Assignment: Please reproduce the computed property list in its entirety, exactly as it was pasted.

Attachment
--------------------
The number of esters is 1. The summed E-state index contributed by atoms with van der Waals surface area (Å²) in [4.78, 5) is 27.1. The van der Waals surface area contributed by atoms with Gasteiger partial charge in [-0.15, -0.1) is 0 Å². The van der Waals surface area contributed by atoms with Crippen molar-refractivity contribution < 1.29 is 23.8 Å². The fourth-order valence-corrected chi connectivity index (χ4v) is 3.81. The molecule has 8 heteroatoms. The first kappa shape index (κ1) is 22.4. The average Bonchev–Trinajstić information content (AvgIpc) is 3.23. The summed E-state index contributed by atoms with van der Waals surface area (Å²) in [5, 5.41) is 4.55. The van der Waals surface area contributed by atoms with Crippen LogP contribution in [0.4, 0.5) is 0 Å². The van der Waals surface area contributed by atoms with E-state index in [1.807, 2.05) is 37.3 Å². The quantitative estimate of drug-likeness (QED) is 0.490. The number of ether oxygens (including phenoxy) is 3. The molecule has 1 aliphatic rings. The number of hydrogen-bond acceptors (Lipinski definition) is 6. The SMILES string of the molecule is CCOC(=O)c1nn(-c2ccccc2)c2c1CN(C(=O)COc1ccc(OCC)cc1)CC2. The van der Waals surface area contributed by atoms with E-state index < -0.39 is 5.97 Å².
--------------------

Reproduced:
The number of esters is 1. The summed E-state index contributed by atoms with van der Waals surface area (Å²) in [4.78, 5) is 27.1. The van der Waals surface area contributed by atoms with Gasteiger partial charge in [-0.15, -0.1) is 0 Å². The van der Waals surface area contributed by atoms with Crippen molar-refractivity contribution < 1.29 is 23.8 Å². The fourth-order valence-corrected chi connectivity index (χ4v) is 3.81. The molecule has 8 heteroatoms. The first kappa shape index (κ1) is 22.4. The average Bonchev–Trinajstić information content (AvgIpc) is 3.23. The summed E-state index contributed by atoms with van der Waals surface area (Å²) in [5, 5.41) is 4.55. The van der Waals surface area contributed by atoms with Crippen LogP contribution in [0.4, 0.5) is 0 Å². The van der Waals surface area contributed by atoms with E-state index in [1.807, 2.05) is 37.3 Å². The quantitative estimate of drug-likeness (QED) is 0.490. The number of ether oxygens (including phenoxy) is 3. The molecule has 1 aliphatic rings. The number of hydrogen-bond acceptors (Lipinski definition) is 6. The SMILES string of the molecule is CCOC(=O)c1nn(-c2ccccc2)c2c1CN(C(=O)COc1ccc(OCC)cc1)CC2. The van der Waals surface area contributed by atoms with E-state index < -0.39 is 5.97 Å².